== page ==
The HTC Sensation marks HTC’s attempt to bring its flagship device to the level of excellence that Samsung has experienced in the past year. While HTC has been known to make some of the most desirable devices on the market and has a track record for quality products, in light of the Galaxy S and most recently the Galaxy S II, the company has fallen from the limelight thanks to the company’s South Korean rival.
The HTC Sensation is HTC’s attempt to not only challenge the idea of pixel dense screens, but dual-core processor phones as well. Does the phone deliver or does it fail? Read on to find out.
Sensational is not the word that comes to mind when describing the overall design of the Sensation. Don’t get us wrong, this is a solid phone, but the design does not stray far from HTC’s proven design esthetics. As stated before, HTC is noted for making solid hardware and seeing that so far it has been going well for the company, why should they mess with a good design?
That said, the first thing you will notice about the Sensation is the 4.3 inch screen that lines the face of the device. That screen is qHD and needless to say, it is aimed squarely at the Galaxy S, ATRIX and iPhone 4 devices. Does it deliver? We’ll cover more of that later.
Above the screen is your standard speaker as well as a front facing camera which is used for self-portraits and video conferencing. You also have your ambient and proximity sensors above the screen. Below the screen you will find your four touch sensitive Android buttons. From left to right they are Home, Menu, Back and Search. They do differ a bit from the layout of other Android phones such as the Galaxy S which begins with the Menu button and then follows with the Home button. Personally we didn’t have a problem with it.
On the rear of the device is an 8MP camera which also shoots 1080p content at 24fps. On the left side of the phone is the microUSB port as well as the volume rocker. On the top of the device is a power button to the right side and a 3.5mm audio jack to the left side.
Overall the device feels very sturdy and the build quality is on par with the top smartphones available today.
Specifications for the Sensation do read sensational. At the core of the device is a dual-core Qualcomm 1.2GHz Snapdragon processor. There is 768MB of RAM as well as 4GB of Internal Storage. Unfortunately only 1GB is user accessible so you will need to use that microSD card for extra storage. Thankfully the phone supports cards up to 32GB.
There is a standard 1520mAh Li-Ion battery, Bluetooth 3.0, Wi-Fi 80.11b/g/n and GPS/AGPS to boot.
The phones dimensions are minimal as well. Just 5 inches in length, 2.6 inches in width and 0.44 inches in thickness. The overall package weighs just 5.2 ounces with the battery in.
HTC Sensation (video)
One of the most anticipated features of the Sensation is the qHD screen which HTC is planning to pit against that of Samsung’s Super AMOLED Plus screen. So what do we think of the screen? In one word it is an excellent display. If you were to compare this display to any other device, except the Galaxy S II, it would come out the winner. Not only are the viewing angles exceptional, but the 960 x 540 pixels which provide a 16:9 native screen ratio, perfect for movie viewing, is unbelievable.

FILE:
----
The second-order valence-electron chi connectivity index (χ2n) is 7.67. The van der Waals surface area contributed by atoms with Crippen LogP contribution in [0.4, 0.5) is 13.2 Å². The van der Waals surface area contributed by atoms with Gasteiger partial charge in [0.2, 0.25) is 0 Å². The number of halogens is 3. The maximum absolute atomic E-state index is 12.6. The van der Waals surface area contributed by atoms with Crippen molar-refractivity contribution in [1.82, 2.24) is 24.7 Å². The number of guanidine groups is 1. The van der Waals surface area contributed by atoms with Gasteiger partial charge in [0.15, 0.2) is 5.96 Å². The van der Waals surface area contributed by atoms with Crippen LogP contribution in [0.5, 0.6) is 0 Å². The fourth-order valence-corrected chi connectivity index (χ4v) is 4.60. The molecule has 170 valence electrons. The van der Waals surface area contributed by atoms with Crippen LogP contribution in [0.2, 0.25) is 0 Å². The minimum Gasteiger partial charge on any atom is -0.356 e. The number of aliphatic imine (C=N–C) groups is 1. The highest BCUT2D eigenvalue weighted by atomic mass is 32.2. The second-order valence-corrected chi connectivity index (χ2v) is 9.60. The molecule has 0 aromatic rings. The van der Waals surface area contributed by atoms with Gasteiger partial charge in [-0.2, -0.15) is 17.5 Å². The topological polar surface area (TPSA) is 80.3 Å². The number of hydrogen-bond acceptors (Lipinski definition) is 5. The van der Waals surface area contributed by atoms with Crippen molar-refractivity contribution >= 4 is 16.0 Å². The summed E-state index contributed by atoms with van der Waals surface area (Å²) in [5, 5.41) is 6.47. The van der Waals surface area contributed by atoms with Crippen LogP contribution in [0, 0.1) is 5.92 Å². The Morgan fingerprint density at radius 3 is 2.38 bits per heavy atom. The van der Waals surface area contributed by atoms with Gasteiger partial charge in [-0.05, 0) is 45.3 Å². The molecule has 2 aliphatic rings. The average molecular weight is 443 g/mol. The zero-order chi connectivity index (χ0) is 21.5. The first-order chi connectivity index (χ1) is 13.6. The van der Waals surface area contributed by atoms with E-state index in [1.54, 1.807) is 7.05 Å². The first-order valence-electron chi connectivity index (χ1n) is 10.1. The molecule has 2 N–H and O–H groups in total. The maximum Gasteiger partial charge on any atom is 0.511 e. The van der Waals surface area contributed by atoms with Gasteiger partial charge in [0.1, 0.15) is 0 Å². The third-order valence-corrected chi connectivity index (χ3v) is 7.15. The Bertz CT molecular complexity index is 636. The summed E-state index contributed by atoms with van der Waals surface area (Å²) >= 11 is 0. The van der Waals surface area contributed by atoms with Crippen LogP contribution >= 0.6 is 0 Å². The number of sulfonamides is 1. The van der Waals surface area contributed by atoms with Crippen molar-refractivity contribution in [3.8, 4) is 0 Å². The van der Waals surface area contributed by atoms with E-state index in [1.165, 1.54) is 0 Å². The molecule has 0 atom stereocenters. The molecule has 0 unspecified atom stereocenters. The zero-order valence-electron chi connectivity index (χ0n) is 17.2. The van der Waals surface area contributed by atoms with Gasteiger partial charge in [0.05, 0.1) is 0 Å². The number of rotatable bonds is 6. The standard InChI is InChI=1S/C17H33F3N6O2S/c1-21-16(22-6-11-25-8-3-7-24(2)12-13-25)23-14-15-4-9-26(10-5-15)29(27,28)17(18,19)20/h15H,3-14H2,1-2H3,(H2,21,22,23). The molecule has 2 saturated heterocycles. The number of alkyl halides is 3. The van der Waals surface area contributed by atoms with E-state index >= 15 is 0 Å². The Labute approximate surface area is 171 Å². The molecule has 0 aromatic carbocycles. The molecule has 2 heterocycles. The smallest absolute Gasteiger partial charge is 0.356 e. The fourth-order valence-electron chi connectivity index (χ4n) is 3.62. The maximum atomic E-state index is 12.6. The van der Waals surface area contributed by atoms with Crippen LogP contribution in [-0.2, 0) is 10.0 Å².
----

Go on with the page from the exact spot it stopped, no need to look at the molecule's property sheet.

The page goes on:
However, this device is meant to compete with the Galaxy S II and it is only fair that we compare them both. While the Sensation beats the GSII in pixel count (Samsung’s latest baby boasts 800 x 480), it still does not destroy the Samsung GSII in vibrancy. Yes, 35% more pixels are a great deal but unfortunately it does not translate into better direct sunlight viewing or overall viewing angles.
Don’t get us wrong though, the Sensation has a marvelous screen and in our tests we didn’t notice that big a problem with it overall. But when it came time to compare it to the Galaxy S II, Samsung edged it out. At any rate, you will be hard pressed to find another phone that can trump this, other than the previously mentioned Samsung device.
Performance on the Sensation is stellar as well. Thanks to the phones dual-core 1.2GHz processor, we had no problem playing 1080p content on the phone, shooting HD video on the phones camera which we might add is one of the better cameras we have seen on an HTC device. The only time we noticed some lag was when the phone played 1080p Flash content. That said, you might want to keep it in the 720p range. But everything else is great and overall performance is among the best we have seen.
Battery life is great as well. With moderate usage one can get two days charge out of the Sensation. However, with heavy usage that will drop down to a day’s charge.
Call quality is great as well. We won’t go on a limb and say it was the best we ever had, but it does provide solid quality and those using this phone should not notice any degradation in quality even when on speakerphone.
The Sensation runs Android Gingerbread that is atop HTC’s Sense UI which is in version 3.0. We won’t delve much into Android 3.0 but we will say that the improvements to Sense UI are great. HTC has been known to have one of the best Android skins and with version 3.0 they have solidified the fact that a customized Android experience can add to the overall Android experience.
Would we recommend the Sensation? In one word yes! In two words, consider Samsung. Again we will say that the Sensation is among the best smartphones we have tested, however, in light of the Galaxy S II, we would give Samsung the edge. But in the end, if you would rather use Sense UI rather than TouchWiz, go with the Sensation.